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Green Travel Guide to the Wye Valley
Area of Outstanding Natural Beauty

A bewitching area of outstanding natural beauty, the Wye Valley has at its heart the sparkling and meandering Wye River that flows in the AONB from Monmouth to Chepstow. All around the river are magical and ancient woods, majestic monuments and fascinating ruins. Superb walking trails run through the valley, including the Wye Valley Walk and Offa’s Dyke Path National Trail. Those who come to appreciate the area’s natural wonders will find a big and friendly welcome in the Valley’s villages and market towns and scores of places to eat, drink and stay that proudly serve superb Wye Valley produce.

Foreword by Andrew Blake, AONB Officer,
Wye Valley AONB

In search of picturesque beauty? Then visit the Wye Valley. You’ll find romantic viewpoints that take your breath away, impressive cliff top castles, cultural icons like Offa’s Dyke and fascinating industrial heritage, all within the majestic meandering trail of the River Wye.


The sublime natural beauty of the Wye Valley AONB offers outstanding recreational opportunities, too. History buffs travel from far and wide to marvel at Tintern Abbey; walkers come to eagerly explore the Wye Valley Walk and Offa’s Dyke Path National Trail. Thousands come each year to explore the river: keen canoeists take on the most challenging bits of the River Wye; families on fun days out gently paddle downstream on their way to a picnic spot or afternoon tea in welcoming cafes; fly-fishermen spend hundreds of pleasurable hours on its banks. Everyone can experience the river’s beauty from a unique angle.


There is refreshment for the body and the spirit in every corner of the valley… after exploring ancient forests and tranquil riverbanks, nourish yourself further with excellent local produce: Wye Valley beef, lamb, venison, beers, ciders, wine and fruit juices, all produced right here. And when you want to find somewhere to rest your head there are intriguing market towns and villages scattered through the landscape.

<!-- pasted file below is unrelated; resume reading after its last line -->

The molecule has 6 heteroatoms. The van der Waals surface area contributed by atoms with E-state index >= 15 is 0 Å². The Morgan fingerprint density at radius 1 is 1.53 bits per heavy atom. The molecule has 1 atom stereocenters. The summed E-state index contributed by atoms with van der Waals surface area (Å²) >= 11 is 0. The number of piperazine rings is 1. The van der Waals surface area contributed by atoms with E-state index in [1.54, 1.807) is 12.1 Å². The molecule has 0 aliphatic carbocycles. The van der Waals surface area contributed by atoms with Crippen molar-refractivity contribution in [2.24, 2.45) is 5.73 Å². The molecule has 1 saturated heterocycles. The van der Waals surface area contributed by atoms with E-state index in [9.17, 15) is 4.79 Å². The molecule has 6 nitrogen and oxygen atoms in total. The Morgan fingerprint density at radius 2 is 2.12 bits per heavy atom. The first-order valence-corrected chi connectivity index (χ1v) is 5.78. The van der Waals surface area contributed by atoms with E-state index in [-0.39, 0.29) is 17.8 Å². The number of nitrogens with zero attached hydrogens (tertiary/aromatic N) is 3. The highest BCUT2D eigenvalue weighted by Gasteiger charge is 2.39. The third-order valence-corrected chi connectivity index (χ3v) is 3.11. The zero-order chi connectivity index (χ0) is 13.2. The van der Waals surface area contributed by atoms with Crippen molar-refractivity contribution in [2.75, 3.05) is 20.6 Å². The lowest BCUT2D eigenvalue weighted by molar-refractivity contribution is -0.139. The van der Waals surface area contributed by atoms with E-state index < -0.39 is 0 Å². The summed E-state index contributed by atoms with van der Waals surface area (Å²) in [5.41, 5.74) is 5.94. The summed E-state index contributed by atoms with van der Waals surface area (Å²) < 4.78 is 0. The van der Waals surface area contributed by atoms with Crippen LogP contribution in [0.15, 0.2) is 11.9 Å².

From Chepstow to Hereford, 128 square miles of the Wye Valley are declared an Area of Outstanding Natural Beauty.

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image of Andrew Blake, Wye Valley AONB officer

Photo credits: Linda Wright (tree, canoe and Tintern Abbey) & Mike Longridge (rainbow) for Wye Valley AONB.

Andrew Blake,

Wye Valley AONB Officer

What our writers discovered in the Wye Valley

Stay, Eat, See & Do

Our pick of places across the Wye Valley

Google Map Key:
Click on the coloured icons for more information about each listing
Green = Places to stay; Blue = Places to eat; Yellow = Attractions; Purple = Activities

Click on the square brackets top right of map to reveal expanded map

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  • The term ‘Picturesque’ was coined in Wye Valley in the 18th century,
    starting both British tourism and the concept of conservation.